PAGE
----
They also have a very low carbon footprint and a high degree of thermal insulation so they aren’t just for show. When installed well and maintained properly, they can last up to thirty years so you shouldn’t be completely put off if you can’t face replacing your roof quickly.

They can be relatively easy to install and aren’t just used for roofs either – people have been known to use them for walls of buildings, even their homes, for a beautiful natural looking project.

Find everything you need to create your wood roof (or siding) right here.

Felt Roofing

Felt roofing is usually a bitumen roofing product that is ‘torched on’ to your roof. It’s most commonly used for flat roofs as it’s extremely weather-proof – it can be sealed at the seams during the torching on process. It’s incredibly easy to repair and low maintenance as well as being super low cost. It comes in a wide variety of colours which is appealing to some. High traffic areas, however, may benefit more from rubber roofing.

Find out more about flat roofing options here.

Rubber Roofing

Rubber roofing is also a common choice for flat roofs. It’s slightly more expensive than bitumen felt, and some don’t much like the look of it, but it’s much more hardwearing and is highly recommended for flat roofs where you’re expecting a lot of footfall. It’s incredibly durable and repairs are incredibly easy should you need to fix any splits – you can even buy liquid rubber to simply fill in any tears.

Get everything you need for your rubber roofing project here.

Coatings For Roofing

Once you’ve chosen the right roofing material for your project, you can also decide on which coating, if any, that you’d like to use. For many roofs, simply adding a good coat of paint can provide some much needed protection, but here at eRoofs, we have professional roof coatings to provide that next level of protection you might need.

Allweather roof coat

All weather roofing coats are used for exactly what they say – weatherproofing. Unlike bitumen paint, they’ve been specially designed for weatherproofing and can be applied to all types of roofs, from wood shingles to rubber.

Bitumen paint

Bitumen paint is often used as an extra protective layer for porous materials like concrete and brickwork, but also metal roofing. It can be used on wood too and provides a layer of waterproofing protection to help your roof last longer.

Aluminium paint

Aluminium paint is often used for protection against sun damage on roofs, notably on bituminous felts and exposed steel to provide a reflective quality to your roof which helps avoid problems with extreme temperatures, especially with felt products.

Need More Help Choosing Your Roofing Materials?

Check out any of the following roofing articles for more information on which might be the best option for you. If you’re still unsure, feel free to speak directly with one of the eRoof advisors who are often available on the eRoofs website directly on online chat, or you can call or email via our contact page here.

Flat Roofing Materials

Porch Roofing Materials

Shed Roofing Materials

Metal Roof Coatings

Vistalux Roofing

Fixing Coroline Roofing

Installing Onduline Roofing

Last, but not least, If you’re looking for any of the above options for your roof, eRoofs doesn’t just offer incredible prices on all roofing materials, but they also offer:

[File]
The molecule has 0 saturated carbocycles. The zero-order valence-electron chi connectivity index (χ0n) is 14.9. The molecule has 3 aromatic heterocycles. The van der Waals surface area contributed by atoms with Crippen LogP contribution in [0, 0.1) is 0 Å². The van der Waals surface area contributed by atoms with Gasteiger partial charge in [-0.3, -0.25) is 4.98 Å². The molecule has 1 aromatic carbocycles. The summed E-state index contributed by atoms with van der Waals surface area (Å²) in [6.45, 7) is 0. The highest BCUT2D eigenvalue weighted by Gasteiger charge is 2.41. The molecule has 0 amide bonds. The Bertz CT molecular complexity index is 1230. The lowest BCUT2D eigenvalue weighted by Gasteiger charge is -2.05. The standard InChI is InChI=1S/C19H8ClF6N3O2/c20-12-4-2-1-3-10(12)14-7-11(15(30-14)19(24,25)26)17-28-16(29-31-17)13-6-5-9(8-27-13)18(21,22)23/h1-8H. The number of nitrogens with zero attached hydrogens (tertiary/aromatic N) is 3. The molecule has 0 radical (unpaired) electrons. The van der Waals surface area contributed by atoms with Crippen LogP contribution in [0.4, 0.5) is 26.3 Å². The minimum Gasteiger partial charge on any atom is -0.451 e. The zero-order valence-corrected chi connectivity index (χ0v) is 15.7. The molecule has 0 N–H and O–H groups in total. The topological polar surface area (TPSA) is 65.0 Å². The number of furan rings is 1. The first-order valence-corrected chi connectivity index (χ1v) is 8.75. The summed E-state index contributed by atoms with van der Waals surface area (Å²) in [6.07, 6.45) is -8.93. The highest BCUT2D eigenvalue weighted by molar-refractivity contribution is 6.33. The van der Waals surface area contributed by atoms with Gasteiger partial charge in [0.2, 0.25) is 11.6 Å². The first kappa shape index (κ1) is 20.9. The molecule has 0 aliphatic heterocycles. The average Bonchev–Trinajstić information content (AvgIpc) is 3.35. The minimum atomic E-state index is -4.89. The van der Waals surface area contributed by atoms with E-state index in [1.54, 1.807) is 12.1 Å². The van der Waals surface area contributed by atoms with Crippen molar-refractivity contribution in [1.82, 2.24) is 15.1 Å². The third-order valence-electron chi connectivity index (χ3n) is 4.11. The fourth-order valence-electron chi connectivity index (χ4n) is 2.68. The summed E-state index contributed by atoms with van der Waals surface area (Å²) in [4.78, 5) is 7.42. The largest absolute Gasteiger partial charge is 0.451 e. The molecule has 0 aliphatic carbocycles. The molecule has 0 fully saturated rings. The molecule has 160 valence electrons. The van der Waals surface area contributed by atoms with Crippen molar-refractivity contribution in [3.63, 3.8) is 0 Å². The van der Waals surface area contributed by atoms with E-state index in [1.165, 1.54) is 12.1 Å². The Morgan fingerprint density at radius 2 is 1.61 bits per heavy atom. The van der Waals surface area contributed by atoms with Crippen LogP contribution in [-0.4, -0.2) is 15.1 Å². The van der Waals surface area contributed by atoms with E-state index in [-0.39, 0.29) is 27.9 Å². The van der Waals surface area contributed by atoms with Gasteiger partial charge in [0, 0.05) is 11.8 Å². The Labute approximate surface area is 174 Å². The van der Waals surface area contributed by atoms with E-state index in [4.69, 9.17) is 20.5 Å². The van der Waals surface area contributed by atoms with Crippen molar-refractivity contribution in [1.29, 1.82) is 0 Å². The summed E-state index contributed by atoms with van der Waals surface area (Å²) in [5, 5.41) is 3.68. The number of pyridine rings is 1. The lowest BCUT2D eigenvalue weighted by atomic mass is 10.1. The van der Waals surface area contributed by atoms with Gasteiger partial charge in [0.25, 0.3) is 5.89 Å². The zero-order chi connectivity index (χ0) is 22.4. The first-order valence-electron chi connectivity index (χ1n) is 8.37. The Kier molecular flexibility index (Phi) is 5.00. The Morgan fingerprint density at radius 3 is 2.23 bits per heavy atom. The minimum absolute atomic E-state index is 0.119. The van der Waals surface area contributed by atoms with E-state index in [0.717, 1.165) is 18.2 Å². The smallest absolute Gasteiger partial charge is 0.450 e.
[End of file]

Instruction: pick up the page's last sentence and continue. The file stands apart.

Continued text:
48 hour express delivery on many products

Super-fast FREE delivery on most orders over £100

Unbeatable prices                                                                                                                    

FREE help & advice – just call 0844 474 4444

Flat Roofing Materials: Should You Use Felt or Rubber?

Looking to find out more about flat roofing materials? You’ve come to the right place. Here we go through the most popular flat roofing materials, the pros and cons of each, the prices, ease of installation and when each one might be the right solution for your flat roof.

Flat Roofing Material One: Torched Bitumen Felt

What is it?

Bitumen felt is a waterproof membrane you can apply to any type of roofing. Though often used as a flat roofing material, it is also found as an underlay beneath traditional slate and tiled roofing as extra weatherproofing. Torching the felt helps bond it to your roof and ensures there are no gaps between the felt that could allow water through.

Pros and cons?

Price

Bitumen felt roofing is an incredibly cheap option; right now at eRoofs it costs just £3.90 per m2 (8m2 is just £31.19, down from £48.99 including VAT). You can upgrade and also get a base felt that will make your roofing last even longer – and it doesn’t cost much to add either at just £5.09 per m2. Considering it should last in excess of 15 years with the base felt, it’s a very affordable option for your flat roof.

Easy to repair

Torched on bitumen felt is incredibly simple and fast to repair; you can simply paint on a weatherproofing bitumen roof coat to add extra protection or seal over small cracks.

Nice finish

Felt roofing felt leaves a nice aesthetic finish to your roof, especially as it is torched on and can therefore be moulded to your roofs shape smoothly.

Application is seamless

Torching on a felt roof means you can avoid creating any open seams very easily. Overlapping the base felt when torching on will melt the felt together, avoiding any potential holes appearing.

Low maintenance

A torched on felt roof requires very little to no maintenance; repairing the odd bit of wear and tear is incredibly easy and very infrequent.

Recyclable

At the end of the lifespan of the felt (usually over 15 years) you can easily recycle the felt, making it a very eco-friendly option.

Lifespan